Monday, 14 February 2011

Revisiting Films... My Beautiful Laundrette OR I wish Daniel Day Lewis would lick *my* neck

I just rewatched My Beautiful Laundrette, ostensibly for a Valentine's review of stories about love. Sadly, I've just realised that this film is not about love very much at all, other than my own love for Daniel Day Lewis (a love so great that my bestest uni friend Frances and I once stayed up until 3.30am to watch this very film, even though we had to be up at 7.30am the next morning- we were so tired on our way to our lecture that we had to keep stopping to laugh, cause we didn't have the energy to do both at once!). Anyway, I've watched it now, so I'll do my best to spin it into a love story for you... I'll just use a little artistic license!

So the film basically follows Omar (Gordon Warnecke) as he tries to negotiate the business world of his uncle, whilst simultaneously trying to keep his depressed, possibly alcoholic father happy. In fact, of all the things in his life, it seems to be that the least complicated of them all is his relationship with Johnny (Daniel Day Lewis). This relationship unfolds during the film, as Johnny seems to only be Omar's friend and colleague at first, but it suddenly, without warning, becomes clear that they are more than this when Johnny grabs and kisses Omar around the back of the laundrette (it's so classy). This is where the love kicks in, but also where it doesn't- there isn't really any mention of love at all between the two men, even though, I think it's clear, that they do and must love each other.

Johnny is probably my favourite character in this film, not only because Day Lewis just has so damn much charisma, but because he's so lost and vulnerable, and torn between a way of life that is easy but he knows is wrong, and one that is much harder, but that he wants. He is also, in a way that will tend to complicate his romance with a pakistani-english boy, a (hopefully) ex-member of the national front, an organisation whose ultimate goal would result in Omar's removal from the country. This tends to complicate things between the men, and means that they are never quite in the same place in their relationship- Omar wants to punish Johnny for his past actions, and Johnny still retains a certain amount of solidarity with his old, racist friends.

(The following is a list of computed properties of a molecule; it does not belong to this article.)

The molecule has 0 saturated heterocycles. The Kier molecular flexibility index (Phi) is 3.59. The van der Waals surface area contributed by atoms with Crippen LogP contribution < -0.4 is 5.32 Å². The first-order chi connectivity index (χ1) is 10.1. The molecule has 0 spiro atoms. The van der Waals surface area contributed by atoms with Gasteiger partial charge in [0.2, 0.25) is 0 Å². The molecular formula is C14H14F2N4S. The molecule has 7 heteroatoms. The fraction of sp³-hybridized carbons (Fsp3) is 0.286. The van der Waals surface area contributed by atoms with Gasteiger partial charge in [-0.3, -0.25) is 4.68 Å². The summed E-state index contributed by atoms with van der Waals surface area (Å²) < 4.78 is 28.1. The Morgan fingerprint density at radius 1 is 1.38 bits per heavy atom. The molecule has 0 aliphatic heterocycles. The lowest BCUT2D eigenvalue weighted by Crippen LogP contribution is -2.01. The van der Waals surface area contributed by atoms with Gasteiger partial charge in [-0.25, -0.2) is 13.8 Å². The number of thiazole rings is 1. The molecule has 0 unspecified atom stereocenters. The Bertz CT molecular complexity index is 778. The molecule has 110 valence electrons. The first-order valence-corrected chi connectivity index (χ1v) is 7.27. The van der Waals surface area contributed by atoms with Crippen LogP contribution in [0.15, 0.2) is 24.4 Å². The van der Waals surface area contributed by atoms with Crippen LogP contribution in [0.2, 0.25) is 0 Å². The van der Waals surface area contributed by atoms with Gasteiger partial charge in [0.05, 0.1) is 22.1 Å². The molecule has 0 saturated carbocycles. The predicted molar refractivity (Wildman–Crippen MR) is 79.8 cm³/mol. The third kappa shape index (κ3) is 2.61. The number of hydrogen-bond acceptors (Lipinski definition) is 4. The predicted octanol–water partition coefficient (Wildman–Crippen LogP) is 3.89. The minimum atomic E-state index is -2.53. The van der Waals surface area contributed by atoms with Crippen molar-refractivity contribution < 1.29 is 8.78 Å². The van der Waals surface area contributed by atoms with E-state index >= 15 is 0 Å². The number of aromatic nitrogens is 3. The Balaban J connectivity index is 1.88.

In spite of these differences, disputes and all the rest, there still remains something that appears unshakeable between Omar and Johnny. Perhaps because no one knows about the romantic relationship between them, or maybe just because they are really meant to be together, nothing seems to happen to irreparably damage that side of their relationship. Neo Nazis are defeated, cousins are deflected, and the one stable thing that remains is Johnny and Omar, seemingly together through whatever the world can throw at them. And they are apparently free to do this, in the film's odd and non-relational ending where the two men just splash each other at a sink as if Johnny hasn't just gotten beaten up by his friends, protecting a man he hates. It's almost as if, when they are together, all other problems become unimportant and trivial. Which, if it is not love, must be pretty close to it, for each other to be enough to make all the problems and cultural differences and everything just fade away to nothingness.

I feel that I have done My Beautiful Laundrette a little bit of a disservice in the way I have recapped it, because, trust me, there is far more to it than just love, there is culture and race and ideology and so much more all crammed into 90 minutes that you feel really intelligent for watching, understanding and analysing it at all (or, at least, I do!), so I urge you to see it if you haven't already! Apart from that, I just want to add two more things about Daniel Day Lewis, whom I adore so dearly. Firstly, that he has the absolute worst hair I have ever seen on anyone ever, 
and, secondly, anyone who says they don't want Daniel Day Lewis to do this to them is clearly lying,

Happy nearly Valentine's Day...


  1. It makes me sad that you leave me out of your stories. I was part of Daniel Day Lewis fest '10 and I was the one who showed you the film of Little Women and promised that they hadn't just made up the second half!

  2. You were! Did I not say that in this review?! I definitely meant to! I'm a gonna amend it right now, and then your comment will look silly hehehe